As firefighters continue to battle the destructive Carr fire, some captured on video the tornado-like flaming vortexes that have swept through the area.
The fire — which has destroyed at least 500 structures, burned more than 48,000 acres and is only 5% contained — has carved a dangerous path through Shasta County. On social media, some have referred to the extreme fire behavior as “fire tornado” and “firenado.”
“Literally almost what can be described as a tornado occurred over this fire yesterday,” Ken Pimlott, director of the California Department of Forestry and Fire Protection, said at a Friday briefing. “This fire was whipped up into a whirlwind of activity — uprooting trees, moving vehicles, moving parts of roadways.”
Fire whirls have been documented for more than 100 years, according to research reviewed in a 2012 article in the Journal of Combustion.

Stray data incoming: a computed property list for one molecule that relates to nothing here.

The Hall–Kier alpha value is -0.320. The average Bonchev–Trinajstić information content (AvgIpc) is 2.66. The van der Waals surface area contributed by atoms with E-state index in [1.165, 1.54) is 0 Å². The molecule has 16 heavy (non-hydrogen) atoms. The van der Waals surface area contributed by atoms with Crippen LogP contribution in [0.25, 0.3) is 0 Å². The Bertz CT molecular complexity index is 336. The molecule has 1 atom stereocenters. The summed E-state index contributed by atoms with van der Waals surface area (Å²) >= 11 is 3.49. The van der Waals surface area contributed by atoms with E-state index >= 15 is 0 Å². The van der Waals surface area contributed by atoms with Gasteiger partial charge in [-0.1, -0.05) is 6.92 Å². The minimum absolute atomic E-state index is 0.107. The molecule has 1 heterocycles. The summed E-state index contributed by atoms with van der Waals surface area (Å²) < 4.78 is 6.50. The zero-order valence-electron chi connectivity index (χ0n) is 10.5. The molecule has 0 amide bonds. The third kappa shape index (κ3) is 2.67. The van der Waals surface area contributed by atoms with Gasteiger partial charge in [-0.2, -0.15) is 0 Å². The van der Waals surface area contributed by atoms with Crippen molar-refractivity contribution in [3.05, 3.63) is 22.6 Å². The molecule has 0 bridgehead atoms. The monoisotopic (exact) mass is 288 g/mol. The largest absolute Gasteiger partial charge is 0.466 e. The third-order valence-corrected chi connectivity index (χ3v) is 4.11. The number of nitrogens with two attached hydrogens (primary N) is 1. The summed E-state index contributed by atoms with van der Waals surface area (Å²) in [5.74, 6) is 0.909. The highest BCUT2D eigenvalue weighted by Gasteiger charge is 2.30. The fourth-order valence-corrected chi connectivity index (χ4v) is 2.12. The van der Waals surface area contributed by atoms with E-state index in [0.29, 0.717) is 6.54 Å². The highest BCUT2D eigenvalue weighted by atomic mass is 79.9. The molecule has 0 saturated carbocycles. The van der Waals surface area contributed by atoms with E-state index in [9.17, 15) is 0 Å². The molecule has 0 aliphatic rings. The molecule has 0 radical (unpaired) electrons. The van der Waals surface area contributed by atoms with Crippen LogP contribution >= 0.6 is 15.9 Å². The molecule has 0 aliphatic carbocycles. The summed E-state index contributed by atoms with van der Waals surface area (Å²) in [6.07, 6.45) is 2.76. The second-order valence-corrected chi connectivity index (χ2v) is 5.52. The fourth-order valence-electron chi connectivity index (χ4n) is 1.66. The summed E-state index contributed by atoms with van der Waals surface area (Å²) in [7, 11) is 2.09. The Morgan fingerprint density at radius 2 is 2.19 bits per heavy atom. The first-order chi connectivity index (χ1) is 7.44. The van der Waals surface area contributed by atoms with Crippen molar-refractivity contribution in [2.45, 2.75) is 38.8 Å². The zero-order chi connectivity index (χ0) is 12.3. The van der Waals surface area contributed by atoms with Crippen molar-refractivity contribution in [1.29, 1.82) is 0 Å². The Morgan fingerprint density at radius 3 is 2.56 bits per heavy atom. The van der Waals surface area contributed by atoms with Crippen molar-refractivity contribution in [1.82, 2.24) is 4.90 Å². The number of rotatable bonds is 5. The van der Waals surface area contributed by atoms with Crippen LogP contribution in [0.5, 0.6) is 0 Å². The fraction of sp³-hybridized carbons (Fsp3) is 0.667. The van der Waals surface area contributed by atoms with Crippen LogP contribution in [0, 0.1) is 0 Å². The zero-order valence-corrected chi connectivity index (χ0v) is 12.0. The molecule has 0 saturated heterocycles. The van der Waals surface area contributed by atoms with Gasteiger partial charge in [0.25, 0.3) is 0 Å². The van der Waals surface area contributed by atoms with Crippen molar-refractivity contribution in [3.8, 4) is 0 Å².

A fire whirl during the Great Chicago Fire of 1871 threw burning planks of wood more than 600 yards ahead of the main blaze, aiding the fire’s spread. In Wisconsin, two people were killed when a fire whirl lifted their home off its foundation and dropped it 50 yards away, according an article published in the journal.
A fire whirl can occur when trees, a hillside or even a wall of flames forces air to shift or rotate among competing air temperatures and speeds — and eventually it tilts the rotating air from a horizontal position to a vertical one, giving it the tornado-like appearance.
Some fire whirls dissipate moments after starting because the heat and air flow that maintained them ventilate out. But others can travel and sustain themselves as the heat is lifted on buoyant air, and gas surrounding the whirl pushes it tighter into itself, making it more intense. The air inside the funnel can then act as a compressed, rotating column of gas, according to the study.
Scientists estimate fire whirls burn fuel three to seven times faster than an open flame.